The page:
It’s officially wintertime. Hunting season is winding down. Football season is finishing up and the weather is unpredictable at best. If you’re an outdoorsman like me, this is probably your least favorite time of year. Hunting season is over and, more often than not, the weather makes fishing tough to impossible.
If you live along the Gulf Coast, or much of the coastal regions of the southeastern US, you can still get out and do some surf fishing. Fortunately for me, I live in south Texas and have easy access to the Padre Island National seashore (PINS). When the weather is right, the surf fishing can be a great way to beat the wintertime cabin fever blues.
We were fortunate enough to catch one of these weather windows recently, and put together a quick trip down PINS south of Corpus Christi Texas. The weather and water conditions were ideal for a surf fishing trip, and the fish were there and they were hungry.
Watch the Weather
Winter weather in Texas can vary from sunny and 80 degrees to gale force winds and 30 degrees, all with in 24 hours in some cases. When surf fishing weather swings like this can dramatically affect not only your fishing, but your safety as well. A sudden change in wind velocity and or direction, can push water to the dunes and strand you and your vehicle and gear.
Cold water and rough seas can make for tough fishing conditions. In this day and age with all the free weather apps available, you can avoid most of the unfriendly weather. Sites like weather.com, wunderground.com and accuweather.com can give you forecasts and current weather conditions.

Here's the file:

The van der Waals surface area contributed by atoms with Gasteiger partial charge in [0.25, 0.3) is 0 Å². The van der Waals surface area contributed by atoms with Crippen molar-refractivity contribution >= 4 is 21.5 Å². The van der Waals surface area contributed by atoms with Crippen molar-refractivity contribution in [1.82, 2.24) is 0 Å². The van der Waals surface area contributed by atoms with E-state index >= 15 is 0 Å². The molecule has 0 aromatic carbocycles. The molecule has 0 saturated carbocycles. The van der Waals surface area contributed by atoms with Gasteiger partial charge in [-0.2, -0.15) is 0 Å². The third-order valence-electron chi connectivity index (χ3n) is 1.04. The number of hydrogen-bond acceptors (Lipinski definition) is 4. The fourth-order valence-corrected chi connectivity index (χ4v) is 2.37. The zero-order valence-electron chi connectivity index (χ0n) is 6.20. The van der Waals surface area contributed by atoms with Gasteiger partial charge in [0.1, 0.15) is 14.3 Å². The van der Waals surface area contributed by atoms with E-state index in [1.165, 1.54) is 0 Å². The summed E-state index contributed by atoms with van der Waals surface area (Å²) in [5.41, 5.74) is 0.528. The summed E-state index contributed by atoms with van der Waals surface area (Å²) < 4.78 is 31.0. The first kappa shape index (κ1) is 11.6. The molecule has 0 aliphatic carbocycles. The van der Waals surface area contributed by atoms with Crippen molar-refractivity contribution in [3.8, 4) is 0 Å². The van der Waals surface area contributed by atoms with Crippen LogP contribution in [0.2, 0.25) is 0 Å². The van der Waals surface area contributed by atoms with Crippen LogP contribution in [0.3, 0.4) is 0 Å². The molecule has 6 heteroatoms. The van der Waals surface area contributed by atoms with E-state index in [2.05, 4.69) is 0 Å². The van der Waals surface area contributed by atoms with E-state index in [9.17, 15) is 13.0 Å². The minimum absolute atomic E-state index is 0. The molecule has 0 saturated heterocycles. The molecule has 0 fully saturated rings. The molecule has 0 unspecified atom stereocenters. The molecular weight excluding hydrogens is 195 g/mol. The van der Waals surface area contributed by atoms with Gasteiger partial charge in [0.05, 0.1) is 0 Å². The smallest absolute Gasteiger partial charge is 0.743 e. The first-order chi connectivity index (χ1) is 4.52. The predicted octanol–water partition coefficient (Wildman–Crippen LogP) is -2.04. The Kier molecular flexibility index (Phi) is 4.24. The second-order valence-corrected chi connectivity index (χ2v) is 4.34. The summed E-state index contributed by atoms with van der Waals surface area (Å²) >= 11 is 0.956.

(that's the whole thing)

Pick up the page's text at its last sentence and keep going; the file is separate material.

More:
For Beach surf conditions, sites such as surf-forecast.com, surfline.com and swellinfo.com are good sources for the latest wind, wave and tide conditions along the beach front. This time of year, you have to go when the conditions are right. They won’t always line up with when you would like to go however 😉
My home waters along the south Texas gulf coast, we normally get great conditions the second or third day after the passage of a cold front. The winds and seas calm and the sun warms the waters ( and the fishermen) and the fish become more cooperative. Keep an eye on the forecast weather and surf conditions, and when its right, GO!
What’s Lurking in the Wintertime Texas Surf?
Winter surf fishing in Texas means redfish (red drum) and big ones. Mostly oversized spawners that are not great on the table, but a blast on the end of your line. Depending on water temps, various other species will be present as well. The Florida Pompano shows up on clear water days and is a great eating fish. Gulf whiting are available year round and sharks of various species can show themselves.
Black drum will cruise the guts along the beach front and will take a variety of baits. Of course, the ever present “hardhead” catfish will be around. There can be speckled trout in the surf in the winter and they tend to run larger than in the summer months. The beauty of surf fishing, is you never know what might pull on your line.
Where are the Best Areas to Fish the Surf?
When surf fishing, remember its very similar to any other type of fishing. It doesn’t matter if you’re fishing a farm pond or along the beach front fish will relate to bait and structure. Bait in the surf can range from mullet and menhaden to crabs, shrimp and coquina clams.
The clams you can often find washing out and then reburying themselves right along the waters edge. Bait fish such as mullet and menhaden are more scarce in the winter but you can look for them jumping or swimming in the waves. If you find diving pelicans and or seagulls, there will be bait present, and if bait is there, so will the predators.
Structure along the beach front will primarily be guts and sandbars. The guts will be the deeper channels running parallel to the beach and the sand bars are the shallower areas in between guts with the waves breaking on them. There are occasional wrecks, buoys, trees etc that wash in and provide additional structure. In some coastal areas you may have rocks in the surf that will provide fishable structure.